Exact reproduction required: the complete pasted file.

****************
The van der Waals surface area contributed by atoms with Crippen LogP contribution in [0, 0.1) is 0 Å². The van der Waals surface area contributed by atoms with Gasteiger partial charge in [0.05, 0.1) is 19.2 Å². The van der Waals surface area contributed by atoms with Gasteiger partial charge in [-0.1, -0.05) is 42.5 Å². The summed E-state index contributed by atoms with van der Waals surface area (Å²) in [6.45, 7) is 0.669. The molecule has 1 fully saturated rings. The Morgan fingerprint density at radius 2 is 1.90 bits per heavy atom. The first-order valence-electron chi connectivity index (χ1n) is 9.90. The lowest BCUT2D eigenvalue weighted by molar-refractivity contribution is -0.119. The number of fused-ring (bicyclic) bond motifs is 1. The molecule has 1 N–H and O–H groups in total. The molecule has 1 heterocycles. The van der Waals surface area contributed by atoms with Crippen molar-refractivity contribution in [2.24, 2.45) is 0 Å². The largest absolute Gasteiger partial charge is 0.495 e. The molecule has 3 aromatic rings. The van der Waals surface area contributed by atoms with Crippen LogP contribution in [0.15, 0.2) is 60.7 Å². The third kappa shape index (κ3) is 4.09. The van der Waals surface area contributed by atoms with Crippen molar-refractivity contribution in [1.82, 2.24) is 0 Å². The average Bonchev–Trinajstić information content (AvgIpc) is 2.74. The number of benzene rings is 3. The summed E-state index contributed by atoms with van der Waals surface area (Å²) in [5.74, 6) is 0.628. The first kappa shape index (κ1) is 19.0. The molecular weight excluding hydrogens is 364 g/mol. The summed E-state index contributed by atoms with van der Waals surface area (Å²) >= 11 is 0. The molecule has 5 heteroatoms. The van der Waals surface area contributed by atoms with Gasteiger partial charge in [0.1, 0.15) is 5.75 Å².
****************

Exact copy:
The van der Waals surface area contributed by atoms with Crippen LogP contribution in [0, 0.1) is 0 Å². The van der Waals surface area contributed by atoms with Gasteiger partial charge in [0.05, 0.1) is 19.2 Å². The van der Waals surface area contributed by atoms with Gasteiger partial charge in [-0.1, -0.05) is 42.5 Å². The summed E-state index contributed by atoms with van der Waals surface area (Å²) in [6.45, 7) is 0.669. The molecule has 1 fully saturated rings. The Morgan fingerprint density at radius 2 is 1.90 bits per heavy atom. The first-order valence-electron chi connectivity index (χ1n) is 9.90. The lowest BCUT2D eigenvalue weighted by molar-refractivity contribution is -0.119. The number of fused-ring (bicyclic) bond motifs is 1. The molecule has 1 N–H and O–H groups in total. The molecule has 1 heterocycles. The van der Waals surface area contributed by atoms with Crippen molar-refractivity contribution in [2.24, 2.45) is 0 Å². The largest absolute Gasteiger partial charge is 0.495 e. The molecule has 3 aromatic rings. The van der Waals surface area contributed by atoms with Crippen LogP contribution in [0.15, 0.2) is 60.7 Å². The third kappa shape index (κ3) is 4.09. The van der Waals surface area contributed by atoms with Crippen molar-refractivity contribution in [1.82, 2.24) is 0 Å². The average Bonchev–Trinajstić information content (AvgIpc) is 2.74. The number of benzene rings is 3. The summed E-state index contributed by atoms with van der Waals surface area (Å²) in [5.74, 6) is 0.628. The first kappa shape index (κ1) is 19.0. The molecular weight excluding hydrogens is 364 g/mol. The summed E-state index contributed by atoms with van der Waals surface area (Å²) >= 11 is 0. The molecule has 5 heteroatoms. The van der Waals surface area contributed by atoms with Gasteiger partial charge in [0.1, 0.15) is 5.75 Å².